In celebration of Women’s History Month, we here at University Archives can think of many women from the Carolina community to celebrate. There’s Cornelia Phillips Spencer, for example, who rang the bell in celebration of the university’s reopening in 1875. We also remember Mia Hamm, who led the women’s soccer team to four NCAA championships in the 1990s. Who don’t we remember then?
A woman you may not remember by name is Karen Lynn Parker. Karen Parker was the first African-American woman to attend and graduate from UNC Chapel Hill as an undergraduate student. In the fall of 1963, Karen Parker transferred to UNC from the Greensboro Women’s College and began her studies in journalism. In 1964, Parker was elected as vice president of the UNC Press Club. She also served as the editor of the UNC Journalist, the School of Journalism’s newspaper, in that year. Achievements aside, Karen Parker’s time at UNC was far from smooth sailing.
The first entry of her diary on November 5, 1963, began with her own reflections on the freedom marches. Her next diary entry on November 22 related her shock and sadness at the assassination of President Kennedy. On campus, she wrote that classes were called off and tests were cancelled. Even the Duke-Carolina game and the Beat Dook parade (which had been an annual event since 1950) were struck from the calendar. On November 24, Karen Parker wrote in her journal that she felt “insecure, unsafe” and that the “future looks quite uncertain.”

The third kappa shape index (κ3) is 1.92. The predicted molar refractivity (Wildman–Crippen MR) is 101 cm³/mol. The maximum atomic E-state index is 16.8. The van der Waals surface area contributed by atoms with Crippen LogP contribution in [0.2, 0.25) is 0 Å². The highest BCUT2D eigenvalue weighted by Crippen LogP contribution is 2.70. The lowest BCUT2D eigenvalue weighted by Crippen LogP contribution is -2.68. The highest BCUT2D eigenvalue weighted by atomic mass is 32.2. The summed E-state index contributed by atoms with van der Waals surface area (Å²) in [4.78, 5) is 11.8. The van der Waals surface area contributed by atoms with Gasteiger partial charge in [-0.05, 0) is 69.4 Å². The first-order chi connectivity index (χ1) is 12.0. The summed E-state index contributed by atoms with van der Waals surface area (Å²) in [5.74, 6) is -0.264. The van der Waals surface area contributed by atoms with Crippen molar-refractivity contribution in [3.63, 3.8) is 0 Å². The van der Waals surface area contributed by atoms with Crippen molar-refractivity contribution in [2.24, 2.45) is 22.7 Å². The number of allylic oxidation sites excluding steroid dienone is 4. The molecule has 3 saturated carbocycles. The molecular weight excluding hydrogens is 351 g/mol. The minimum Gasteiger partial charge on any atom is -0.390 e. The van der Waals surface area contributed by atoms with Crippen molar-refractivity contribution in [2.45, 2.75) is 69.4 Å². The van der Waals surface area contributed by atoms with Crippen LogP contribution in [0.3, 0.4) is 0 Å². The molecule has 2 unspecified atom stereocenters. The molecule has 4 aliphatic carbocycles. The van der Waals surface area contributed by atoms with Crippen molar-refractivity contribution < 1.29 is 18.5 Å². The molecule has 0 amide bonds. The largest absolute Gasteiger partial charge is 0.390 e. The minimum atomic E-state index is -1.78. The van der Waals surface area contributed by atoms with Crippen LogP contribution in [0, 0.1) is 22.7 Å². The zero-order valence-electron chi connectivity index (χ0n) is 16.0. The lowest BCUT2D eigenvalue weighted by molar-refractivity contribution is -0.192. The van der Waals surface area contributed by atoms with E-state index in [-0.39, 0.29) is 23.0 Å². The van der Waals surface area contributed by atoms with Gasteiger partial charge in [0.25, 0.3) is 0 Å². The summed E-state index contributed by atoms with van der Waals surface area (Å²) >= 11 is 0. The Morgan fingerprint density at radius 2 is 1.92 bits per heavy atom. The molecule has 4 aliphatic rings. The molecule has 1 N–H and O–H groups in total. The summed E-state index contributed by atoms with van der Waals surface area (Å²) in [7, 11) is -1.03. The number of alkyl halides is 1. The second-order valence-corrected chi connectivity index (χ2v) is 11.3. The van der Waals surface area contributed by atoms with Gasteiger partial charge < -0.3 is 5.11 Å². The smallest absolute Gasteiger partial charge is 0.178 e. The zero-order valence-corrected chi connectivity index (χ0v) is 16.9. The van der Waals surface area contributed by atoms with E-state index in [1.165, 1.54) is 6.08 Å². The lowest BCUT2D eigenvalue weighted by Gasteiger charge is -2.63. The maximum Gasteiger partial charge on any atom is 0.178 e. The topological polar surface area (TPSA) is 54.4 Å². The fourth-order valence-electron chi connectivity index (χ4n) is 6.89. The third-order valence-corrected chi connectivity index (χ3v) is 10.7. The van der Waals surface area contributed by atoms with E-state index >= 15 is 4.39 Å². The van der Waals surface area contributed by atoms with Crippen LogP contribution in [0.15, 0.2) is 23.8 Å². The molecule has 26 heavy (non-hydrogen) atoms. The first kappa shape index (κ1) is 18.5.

However uncertain the future looked, Parker took hold of the present. As part of her activism with the Congress of Racial Equality (CORE), she often spent time in jail. In her entry of December 18, she wrote: “On Saturday, the 14th, I decided to go to jail [....] We went to Leo’s, were arrested, and hauled to jail.” Leo’s was a restaurant in downtown Chapel Hill whose segregation policy Parker and others protested.
As time wore on, Parker continued to demonstrate and protest against segregation with other students and members of CORE. As CORE was accused of communist leanings, and the university began to threaten student demonstrators with expulsion, Karen Parker felt her faith in Carolina waver as she wondered about the future. Though summoned before the Women’s Honor Council in early 1964, Karen Parker remained firm: “They were going to have to expel me because I wasn’t going to give up.”
And Karen Parker did not give up. She went on to graduate from UNC Chapel Hill in 1965 with a BA in Journalism. So, as we remember the women that have made Carolina great, we should not forget Karen Parker. As Eve Carson said, “it’s us—the student body—who make Carolina what it is.” Thank you, Karen, for being one of many who have made Carolina what it is today.
(Access the Finding Aid for the Karen L. Parker Diary, Letter, and Clippings here: http://www.lib.unc.edu/mss/inv/p/Parker,Karen_L.html.)